By design, SPECTRE emphasizes the time-based nature of transactions in its voting scheme. If block a precedes block b and they conflict, then the protocol will ensure that a gets voted on the most, the fastest. By ensuring that every new block references all leaf blocks it sees, honest participants swarm to build on honest blocks. Attackers, revealing hidden blocks at some later date, do not benefit from receiving connections from honest blocks; this reduces the rate and amount that these blocks get voted on, i.e. SPECTRE prioritizes quickness over powerfulness in terms of sheer mining power.

As the authors mention in their paper, there are a few intuitive characteristics about the protocol that make it robust:

Vote in favour of visible blocks. Honest miners build on honest blocks.
Majority amplification. Honest blocks will side with earlier (honest) blocks in conflicts.
Referencing recent blocks is beneficial. Building on recent, honest blocks gives more votes to honest blocks versus attackers mining hidden blocks who lose out on votes.
Votes from the past counter pre-mining attacks. Concurrent block creation usually means honest blocks will outnumber attacker blocks and thus vote accordingly if an attacker withholds block propagation.

Transaction Finality

So far, we have only mentioned how the voting procedure works and not how transactions are confirmed and finalized. Similar to how the voting procedure outputs a list of pairwise orderings, SPECTRE utilizes a separate algorithm(s) for outputting a hyper-set of valid transactions TxO and RobustTxO.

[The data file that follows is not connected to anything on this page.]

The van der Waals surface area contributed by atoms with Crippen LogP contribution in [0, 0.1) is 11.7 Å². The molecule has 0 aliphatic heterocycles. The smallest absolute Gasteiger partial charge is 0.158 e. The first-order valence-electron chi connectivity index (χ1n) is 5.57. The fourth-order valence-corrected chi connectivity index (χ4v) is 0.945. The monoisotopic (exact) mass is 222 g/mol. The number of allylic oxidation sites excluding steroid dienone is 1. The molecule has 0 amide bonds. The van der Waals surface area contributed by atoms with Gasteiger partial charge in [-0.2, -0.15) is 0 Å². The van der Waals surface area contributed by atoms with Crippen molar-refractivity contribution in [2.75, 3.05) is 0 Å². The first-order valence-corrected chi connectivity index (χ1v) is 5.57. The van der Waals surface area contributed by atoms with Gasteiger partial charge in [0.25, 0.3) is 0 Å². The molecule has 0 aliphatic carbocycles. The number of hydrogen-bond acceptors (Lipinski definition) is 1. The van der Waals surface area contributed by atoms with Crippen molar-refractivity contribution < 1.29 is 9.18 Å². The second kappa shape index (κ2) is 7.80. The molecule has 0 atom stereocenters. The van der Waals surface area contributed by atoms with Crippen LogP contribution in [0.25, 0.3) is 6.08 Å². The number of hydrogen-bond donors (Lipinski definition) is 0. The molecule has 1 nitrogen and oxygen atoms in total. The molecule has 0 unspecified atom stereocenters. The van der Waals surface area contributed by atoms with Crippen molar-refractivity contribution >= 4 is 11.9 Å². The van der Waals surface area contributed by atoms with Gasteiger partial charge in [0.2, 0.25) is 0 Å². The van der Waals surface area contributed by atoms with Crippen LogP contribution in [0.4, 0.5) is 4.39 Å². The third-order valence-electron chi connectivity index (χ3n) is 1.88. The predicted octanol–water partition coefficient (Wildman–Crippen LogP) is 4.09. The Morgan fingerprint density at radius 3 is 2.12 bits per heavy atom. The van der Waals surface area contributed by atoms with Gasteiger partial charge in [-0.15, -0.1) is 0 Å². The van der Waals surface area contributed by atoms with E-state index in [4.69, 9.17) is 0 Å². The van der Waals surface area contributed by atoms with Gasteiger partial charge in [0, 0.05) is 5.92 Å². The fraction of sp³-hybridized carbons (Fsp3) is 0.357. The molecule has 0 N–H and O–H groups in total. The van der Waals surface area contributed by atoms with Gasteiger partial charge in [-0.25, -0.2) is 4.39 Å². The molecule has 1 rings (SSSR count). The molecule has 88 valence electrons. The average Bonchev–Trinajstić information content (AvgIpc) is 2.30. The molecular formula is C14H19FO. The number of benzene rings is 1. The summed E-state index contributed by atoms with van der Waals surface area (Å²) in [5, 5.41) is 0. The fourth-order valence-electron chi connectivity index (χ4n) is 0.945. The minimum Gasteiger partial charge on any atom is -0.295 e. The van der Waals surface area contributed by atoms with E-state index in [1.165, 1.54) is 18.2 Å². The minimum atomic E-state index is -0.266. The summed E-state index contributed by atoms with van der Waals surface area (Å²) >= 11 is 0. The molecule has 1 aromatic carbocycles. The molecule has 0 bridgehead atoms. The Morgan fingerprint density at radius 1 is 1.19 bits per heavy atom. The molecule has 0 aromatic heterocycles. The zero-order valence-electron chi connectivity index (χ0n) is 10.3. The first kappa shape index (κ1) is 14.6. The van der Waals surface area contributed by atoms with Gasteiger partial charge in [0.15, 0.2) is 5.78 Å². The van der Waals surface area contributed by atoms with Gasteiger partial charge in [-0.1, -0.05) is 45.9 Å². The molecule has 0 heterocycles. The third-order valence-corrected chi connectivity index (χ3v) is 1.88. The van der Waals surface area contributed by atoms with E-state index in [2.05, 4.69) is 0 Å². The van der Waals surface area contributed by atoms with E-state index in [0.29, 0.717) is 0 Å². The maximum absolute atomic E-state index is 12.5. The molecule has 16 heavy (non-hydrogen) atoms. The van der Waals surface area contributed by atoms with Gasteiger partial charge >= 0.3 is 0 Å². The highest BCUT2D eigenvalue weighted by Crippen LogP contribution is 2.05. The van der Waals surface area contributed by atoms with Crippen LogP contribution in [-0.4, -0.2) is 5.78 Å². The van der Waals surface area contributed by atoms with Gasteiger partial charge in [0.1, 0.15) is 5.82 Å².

In order to guarantee transaction finality with high probability, it helps to define what that scenario looks like. We will get rid of all honest executions to clarify the situations we require additional investigating.

  • Transactions that have no conflicts are clearly valid the deeper they are embedded into the blockDAG.
  • If T is a set of transactions ordered by time and closed under future(-), i.e. each transaction is included in the future of the block of the 1st transaction, then the earliest transactions are accepted and later conflicts rejected.
  • Transactions that are in a past validated TxO or RobustTxO always remain in such collections. Conflicts to these transactions will never enter these collections.

The cases that require more thought are those that conflict and are not within the future of either (depending on time). These are conflicting transactions which have distinct pasts, since if one was in the other’s past, then one would be in the other’s future → a contradiction.

In order to decide whether transaction x comes before y, the authors define an online and offline risk score which upper bounds the probability that an attacker can reverse a pairwise ordering with a number of tunable parameters. Using this risk score, we can build a collection RobustTxO, allowing online and offline users full control over the transactions they accept. From the perspective of a user of the underlying cryptocurrency powered by SPECTRE, he/she can reliably and quickly decide when transactions included in their blocks are valid using a RobustTxO collection with arbitrary (though high) “confidence” probabilities.

From the honest executions of the protocol, we see that honest transactions get included into the transaction collections with relative ease and speed. When there are no conflicts, blocks are created and propagated concurrently to quickly and robustly provide transaction confirmation. Since attackers with low mining power have decreasing incentives to broadcast conflicting transactions, the blockDAG can progress quickly and users can spend and receive cryptocurrency transactions with high speed and reliability.